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Ukrainian Drones Attack Russian Black Sea Grain Export Port of Novorossiysk, as U.S. Grain Export Inspections Fall in Second Quarter

Bloomberg writer Ben Sharples reported today that, “Wheat futures rose after the Novorossiysk port was closed to marine traffic by Russian authorities following a drone attack.

“Wheat Gains as Russia Halts Novorossiysk Port Traffic on Attack,” by Ben Sharples. Bloomberg News (August 4, 2023).

Prices climbed as much as 2.6% in Asian trading, trimming a weekly loss. The Caspian Pipeline Consortium announced the halt, adding oil loadings on moored tankers are continuing and there had been no damage to CPC infrastructure. The port is also utilized for grain, fertilizer and coal.

“Russia’s defense ministry reported an attempted attack on the Novorossiysk naval base overnight by two naval drones, both of which were destroyed.”

Reuters writers Naveen Thukral and Michael Hogan reported today that,

Chicago wheat rose over 3% on Friday after Ukrainian drone attacks near the Russian Black Sea grain export port of Novorossiysk triggered concerns about potential disruption to global grain supplies.

The article indicated that, “‘Novorossiysk is a big sea port for grain shipments and attacks could disrupt grain shipments,’ said Ole Houe, director of advisory services at Australian agricultural brokerage IKON Commodities. ‘The risk to supplies is very real.’

“A European trader added: ‘The massive Russian grain exports from Novorossiysk have been running under pretty much peacetime conditions. There is concern that Ukraine has shown it has the capability to attack Novorossiysk if it wants to retaliate for Russian attacks on its own ports.'”

A separate Reuters News article from today reported that, “A Russian warship was seriously damaged in an overnight Ukrainian naval drone attack on Russia’s Black Sea navy base at Novorossiysk, two sources said on Friday, after Russia said it had fended off the attack.

“The civilian port, which handles 2% of the world’s oil supply and also exports grain, temporarily halted all ship movement before resuming normal operations, according to the Caspian Pipeline Consortium which operates an oil terminal there.”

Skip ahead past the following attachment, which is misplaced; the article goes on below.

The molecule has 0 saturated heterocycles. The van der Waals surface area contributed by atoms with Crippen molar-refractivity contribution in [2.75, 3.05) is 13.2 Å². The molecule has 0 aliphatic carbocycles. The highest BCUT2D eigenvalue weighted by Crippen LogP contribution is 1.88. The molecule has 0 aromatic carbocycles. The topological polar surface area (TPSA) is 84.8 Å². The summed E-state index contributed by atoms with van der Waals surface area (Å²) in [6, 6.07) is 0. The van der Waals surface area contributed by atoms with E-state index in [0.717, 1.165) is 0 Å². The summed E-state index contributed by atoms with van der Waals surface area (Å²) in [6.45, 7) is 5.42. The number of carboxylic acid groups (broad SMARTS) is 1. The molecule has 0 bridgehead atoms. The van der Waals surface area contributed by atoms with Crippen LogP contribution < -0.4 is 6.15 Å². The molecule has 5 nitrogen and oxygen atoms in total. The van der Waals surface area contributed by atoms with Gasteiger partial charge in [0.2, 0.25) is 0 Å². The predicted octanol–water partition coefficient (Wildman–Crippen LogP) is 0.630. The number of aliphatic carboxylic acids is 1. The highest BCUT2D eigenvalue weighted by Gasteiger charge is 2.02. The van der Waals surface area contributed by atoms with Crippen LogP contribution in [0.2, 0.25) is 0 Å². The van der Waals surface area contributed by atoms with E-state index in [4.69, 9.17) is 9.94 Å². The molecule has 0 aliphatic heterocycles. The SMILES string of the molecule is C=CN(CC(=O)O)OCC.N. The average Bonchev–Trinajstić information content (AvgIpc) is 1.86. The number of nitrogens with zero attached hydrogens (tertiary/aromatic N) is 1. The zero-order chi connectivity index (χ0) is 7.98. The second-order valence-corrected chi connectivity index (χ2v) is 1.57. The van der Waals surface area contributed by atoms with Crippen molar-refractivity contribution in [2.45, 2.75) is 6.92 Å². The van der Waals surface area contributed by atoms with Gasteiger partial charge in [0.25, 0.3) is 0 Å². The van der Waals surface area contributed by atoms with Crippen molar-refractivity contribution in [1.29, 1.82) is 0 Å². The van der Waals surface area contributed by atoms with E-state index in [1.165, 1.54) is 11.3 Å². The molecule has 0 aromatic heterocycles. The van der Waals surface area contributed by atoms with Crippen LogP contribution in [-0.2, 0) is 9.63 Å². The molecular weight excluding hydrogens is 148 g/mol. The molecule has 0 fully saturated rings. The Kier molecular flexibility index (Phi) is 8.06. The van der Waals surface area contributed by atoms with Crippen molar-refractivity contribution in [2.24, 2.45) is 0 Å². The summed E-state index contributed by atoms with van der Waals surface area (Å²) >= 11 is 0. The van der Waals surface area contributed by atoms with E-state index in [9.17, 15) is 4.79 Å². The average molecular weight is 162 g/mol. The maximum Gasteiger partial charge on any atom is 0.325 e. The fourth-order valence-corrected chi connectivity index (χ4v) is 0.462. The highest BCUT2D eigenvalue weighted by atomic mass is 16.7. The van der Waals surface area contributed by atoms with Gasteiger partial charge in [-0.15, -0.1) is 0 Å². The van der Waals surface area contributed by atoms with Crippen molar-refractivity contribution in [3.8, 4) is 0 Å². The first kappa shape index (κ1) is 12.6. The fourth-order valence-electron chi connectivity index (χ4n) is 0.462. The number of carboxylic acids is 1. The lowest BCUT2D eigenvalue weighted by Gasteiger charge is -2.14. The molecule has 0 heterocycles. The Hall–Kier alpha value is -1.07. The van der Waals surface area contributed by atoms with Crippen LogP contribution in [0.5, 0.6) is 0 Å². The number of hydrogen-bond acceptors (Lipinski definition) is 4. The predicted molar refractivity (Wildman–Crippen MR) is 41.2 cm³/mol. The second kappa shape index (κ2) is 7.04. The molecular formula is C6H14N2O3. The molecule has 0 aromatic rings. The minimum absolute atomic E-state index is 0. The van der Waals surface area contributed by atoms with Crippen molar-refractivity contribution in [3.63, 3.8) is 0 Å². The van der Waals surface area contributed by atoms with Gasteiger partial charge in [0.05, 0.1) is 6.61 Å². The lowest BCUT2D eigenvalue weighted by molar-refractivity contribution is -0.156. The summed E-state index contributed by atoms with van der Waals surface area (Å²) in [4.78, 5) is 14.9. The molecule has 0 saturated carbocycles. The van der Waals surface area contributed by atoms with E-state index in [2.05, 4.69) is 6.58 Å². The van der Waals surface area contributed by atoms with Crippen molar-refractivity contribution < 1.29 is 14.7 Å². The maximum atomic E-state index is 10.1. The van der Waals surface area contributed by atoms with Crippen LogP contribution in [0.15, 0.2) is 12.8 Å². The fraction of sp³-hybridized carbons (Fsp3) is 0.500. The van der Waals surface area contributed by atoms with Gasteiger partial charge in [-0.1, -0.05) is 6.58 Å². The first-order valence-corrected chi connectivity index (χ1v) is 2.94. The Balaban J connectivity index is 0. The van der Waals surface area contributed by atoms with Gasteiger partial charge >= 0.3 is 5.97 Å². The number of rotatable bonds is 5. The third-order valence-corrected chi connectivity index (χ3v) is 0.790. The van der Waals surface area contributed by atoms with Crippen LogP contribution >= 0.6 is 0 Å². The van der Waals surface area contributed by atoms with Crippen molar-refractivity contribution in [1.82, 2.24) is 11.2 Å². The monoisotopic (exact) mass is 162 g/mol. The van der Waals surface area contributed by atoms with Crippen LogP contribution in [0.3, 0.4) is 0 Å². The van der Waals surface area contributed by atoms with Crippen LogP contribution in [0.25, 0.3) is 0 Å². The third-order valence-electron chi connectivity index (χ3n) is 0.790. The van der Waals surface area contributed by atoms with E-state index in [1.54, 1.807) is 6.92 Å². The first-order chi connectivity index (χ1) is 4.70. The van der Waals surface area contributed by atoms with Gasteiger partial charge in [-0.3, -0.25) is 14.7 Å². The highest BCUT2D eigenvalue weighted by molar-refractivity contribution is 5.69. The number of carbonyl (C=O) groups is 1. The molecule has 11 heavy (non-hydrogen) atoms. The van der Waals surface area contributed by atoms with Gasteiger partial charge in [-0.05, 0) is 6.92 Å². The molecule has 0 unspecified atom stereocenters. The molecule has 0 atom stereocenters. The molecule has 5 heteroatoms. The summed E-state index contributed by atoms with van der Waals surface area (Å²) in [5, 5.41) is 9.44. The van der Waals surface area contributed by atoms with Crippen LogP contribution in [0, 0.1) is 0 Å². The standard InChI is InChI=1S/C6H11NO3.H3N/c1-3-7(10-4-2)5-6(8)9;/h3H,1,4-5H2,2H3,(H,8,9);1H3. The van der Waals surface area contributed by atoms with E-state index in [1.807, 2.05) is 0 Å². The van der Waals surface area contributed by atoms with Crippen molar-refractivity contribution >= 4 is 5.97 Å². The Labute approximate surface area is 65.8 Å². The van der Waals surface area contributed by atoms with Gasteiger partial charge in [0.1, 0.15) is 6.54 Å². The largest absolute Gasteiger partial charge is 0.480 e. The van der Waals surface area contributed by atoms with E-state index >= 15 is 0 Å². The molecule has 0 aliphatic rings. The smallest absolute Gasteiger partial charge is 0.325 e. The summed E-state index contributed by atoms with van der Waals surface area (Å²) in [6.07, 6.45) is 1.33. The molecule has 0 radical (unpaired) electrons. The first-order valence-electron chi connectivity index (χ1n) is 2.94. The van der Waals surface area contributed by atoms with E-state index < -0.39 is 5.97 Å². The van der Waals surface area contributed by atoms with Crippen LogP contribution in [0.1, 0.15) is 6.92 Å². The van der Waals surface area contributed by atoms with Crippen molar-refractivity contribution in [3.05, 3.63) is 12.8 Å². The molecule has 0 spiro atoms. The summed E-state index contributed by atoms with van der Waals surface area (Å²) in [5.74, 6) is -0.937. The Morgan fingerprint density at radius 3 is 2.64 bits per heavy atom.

The article pointed out that, “Tensions in and near the Black Sea have escalated since Russia last month withdrew from a deal allowing the safe export of grain from Ukrainian ports. Russian drones and missiles have since repeatedly struck Ukrainian port facilities and grain silos on or near the Black Sea.

“Russia has also reported an uptick in attempted Ukrainian naval drone attacks on its own warships in the Black Sea.”

And Financial Times writers Roman Olearchyk, Christopher Miller and David Sheppard reported today that, “The attack follows a series of Russian strikes on Ukraine’s grain export infrastructure in recent weeks, raising the spectre of escalating reprisals as the countries target each other’s main sources of export income.”

A report at The New York Times Online this morning indicated that, “Ukraine used air and sea drones to mount assaults early Friday on two Russian-controlled ports in the Black Sea, including a key naval and shipping hub, Russian officials said, in an apparent expansion of Ukraine’s campaign to strike targets of strategic and symbolic importance to Moscow far from the front lines of the war.

“The attacks came as Russia has bombarded Ukrainian ports along the Black Sea and Danube River, imperiling Kyiv’s grain exports and threatening global food security, and were another sign of Ukraine’s ability to deploy its growing drone arsenal to pierce even well defended Russian targets.

“Russian officials said that the port of Novorossiysk, in southwestern Russia, and a port on the occupied Crimean Peninsula were targeted in the latest strikes.”

Meanwhile, a Reuters article from yesterday reported that, “Romania expects around 30 ships from Ukraine to clear customs on the Danube River over the next two days as it bids to clear a logjam in the aftermath of Wednesday’s Russian attack on Ukraine’s main river port at Izmail.

“The river and its mouth, now Ukraine’s last waterborne grain export route, are backed up with vessels travelling to and from Ukrainian ports, commercial ship tracking data shows.”

Also yesterday, Reuters writer Michelle Nichols reported that, “U.S. Secretary of State Antony Blinken urged all countries at the United Nations on Thursday to tell Russia to stop using the Black Sea as blackmail after Moscow quit a deal that had allowed Ukraine to safely ship its grain to global markets.

“‘Every member of the United Nations should tell Moscow ‘enough’,’ said Blinken as he chaired a U.N. Security Council meeting on famine and food insecurity caused by conflict.”

Elsewhere, Dow Jones writer Kirk Maltais reported yesterday that, “Inspections of grain shipments coming from U.S. ports in the second quarter of the year are 26% behind the pace of shipments for the same timeframe last year, said the USDA. The agency notes that grain shipments in most regions were roughly off by 20% to 25%, but those coming out of the Atlantic Coast and Great Lakes were actually 73% behind.

Soybean inspections were down 47% in the second quarter versus the same timeframe last year, while corn was off 21% and wheat was down 7%.

Weak export demand is an ongoing narrative in the grain futures market.”

Keith Good Photo

Keith Good is the Farm Policy News editor for the farmdoc project. He has previously worked for the USDA’s National Agricultural Statistics Service, and compiled the daily News Summary from 2003-2015. He is a graduate of Purdue University (M.S.- Agricultural Economics), and Southern Illinois University School of Law.

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